A complete theory of the redshift must lead to results which meet the following requirements.

1. The redshift is analogous to a Doppler effect, i.e. Δλ / λ for a given nebula is a constant.

2. The apparent Doppler velocity is proportional to the distance
*r* and amounts to 558 km per second per million parsecs.

3. There is no noticeable absorption and scattering of light in space, which may be associated with the redshift.

4. The definition of the optical images of nebulae is as good as is expected from the resolving power of the instruments. The distance of the objects apparently plays the role expected from geometric considerations.

5. The spectral types of nebulae are essentially independent of distance.

6. The great dispersion of the single values of the radial velocities of the nebulae of dense clusters must be explained in the context of the redshift.

7. The speed of light, on its long way from the nebula to us, is practically the same as the speed of light known to us from terrestrial measurements. This was found from aberration measurements on nebulae by Strömberg and van Biesbroeck.

8. A theory of the redshift, which at the same time does not provide an explanation of van Maanen's results, is at least unsatisfactory.

The facts stated above reflect the observational material up to a distance of about 150 million light years. For their explanation there are presently two general suggestions. The first includes all theories of cosmological character, which are based on the theory of relativity. The second one assumes an interaction of light with matter in the Universe.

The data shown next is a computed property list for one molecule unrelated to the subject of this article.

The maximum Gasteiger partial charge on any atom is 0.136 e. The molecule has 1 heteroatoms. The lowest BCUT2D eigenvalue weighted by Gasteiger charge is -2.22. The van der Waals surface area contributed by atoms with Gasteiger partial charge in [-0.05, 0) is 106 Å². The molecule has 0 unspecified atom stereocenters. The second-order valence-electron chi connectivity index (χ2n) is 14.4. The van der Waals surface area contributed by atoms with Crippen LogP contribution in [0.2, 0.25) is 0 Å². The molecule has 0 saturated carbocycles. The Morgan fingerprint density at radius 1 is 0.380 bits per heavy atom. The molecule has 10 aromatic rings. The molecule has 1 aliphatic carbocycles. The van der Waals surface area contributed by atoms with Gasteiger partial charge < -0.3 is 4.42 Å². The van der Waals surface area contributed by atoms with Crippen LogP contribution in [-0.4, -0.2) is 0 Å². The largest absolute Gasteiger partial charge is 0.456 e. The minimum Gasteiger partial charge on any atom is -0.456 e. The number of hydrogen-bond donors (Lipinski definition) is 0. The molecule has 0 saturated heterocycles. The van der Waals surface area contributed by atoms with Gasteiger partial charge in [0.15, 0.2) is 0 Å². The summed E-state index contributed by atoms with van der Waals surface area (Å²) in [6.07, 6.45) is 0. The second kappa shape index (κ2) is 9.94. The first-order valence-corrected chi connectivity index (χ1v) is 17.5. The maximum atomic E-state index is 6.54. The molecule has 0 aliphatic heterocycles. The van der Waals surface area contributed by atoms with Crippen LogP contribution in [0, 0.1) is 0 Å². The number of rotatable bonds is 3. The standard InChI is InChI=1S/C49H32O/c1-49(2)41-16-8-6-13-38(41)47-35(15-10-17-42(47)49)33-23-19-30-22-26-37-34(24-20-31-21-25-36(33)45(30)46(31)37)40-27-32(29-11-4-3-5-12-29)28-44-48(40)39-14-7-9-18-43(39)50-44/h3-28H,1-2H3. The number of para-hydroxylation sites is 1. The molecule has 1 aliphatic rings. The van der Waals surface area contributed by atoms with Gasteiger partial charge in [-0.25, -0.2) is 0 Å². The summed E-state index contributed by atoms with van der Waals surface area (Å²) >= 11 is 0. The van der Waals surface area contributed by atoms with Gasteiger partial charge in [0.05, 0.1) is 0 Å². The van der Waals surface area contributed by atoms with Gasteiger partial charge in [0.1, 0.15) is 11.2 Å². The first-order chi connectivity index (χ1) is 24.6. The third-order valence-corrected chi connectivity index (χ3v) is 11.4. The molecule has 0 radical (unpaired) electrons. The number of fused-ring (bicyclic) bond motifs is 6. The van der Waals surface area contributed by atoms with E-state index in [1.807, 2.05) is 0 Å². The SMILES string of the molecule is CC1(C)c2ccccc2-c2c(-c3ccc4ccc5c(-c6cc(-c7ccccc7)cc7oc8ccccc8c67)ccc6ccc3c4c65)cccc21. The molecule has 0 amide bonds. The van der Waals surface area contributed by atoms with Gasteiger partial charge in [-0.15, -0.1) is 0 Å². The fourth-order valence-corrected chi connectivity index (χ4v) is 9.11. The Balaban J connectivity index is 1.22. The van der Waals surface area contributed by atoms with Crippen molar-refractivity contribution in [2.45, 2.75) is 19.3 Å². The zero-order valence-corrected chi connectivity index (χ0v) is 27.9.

In recent years a large number of attempts were made to explain the redshift on the basis of the theory of relativity. Some essential thoughts in this respect are the following.

The general theory of relativity has led to two views regarding the structure of space. The first one is represented by Einstein's quasi-spherical world, while de Sitter has derived the possibility of a hyperbolic space for the case of vanishingly small mass density.

While the geometry of Einstein's space does not lead directly to a redshift, it is necessarily linked with de Sitter's world. However, R. C. Tolman has shown that for the latter case Δλ / λ not only depends on the distance of the nebula, but also on its proper speed. It follows then that apart from the redshift one also has to expect blueshifts which would on average be smaller, but nevertheless of the same order of magnitude as the redshifts, which contradicts the observations. Therefore it was not possible to relate the redshift directly to the curvature of space.

A further important suggestion comes from Friedmann, Tolman, Lemaitre and Eddington, whose work suggests that a static space, according to the theory of relativity, is dynamically unstable, and therefore starts to contract or expand. This result was then interpreted by him [the author does not specify by WHOM] that the redshift would correspond to an actual expansion of the Universe. This proposal has since been discussed by many researchers. The easiest formulation was recently put forward by Einstein and de Sitter (A. Einstein and W. de Sitter, Proc. of the Nat. Acad. Sci., Vol. 18, p. 213, 1932). These two researchers have temporarily given up the existence of an overall curvature of space. The curvature of space was essentially a consequence of the introduction of a so-called cosmological constant Λ in Einstein's field equations, which is equivalent to postulate a repulsive force which compensates Newton's attraction for very large distances. This postulate was historically necessary to understand the existence of a non-vanishing mean density which would otherwise lead to infinite gravitational potentials in the limiting case of an infinite static space.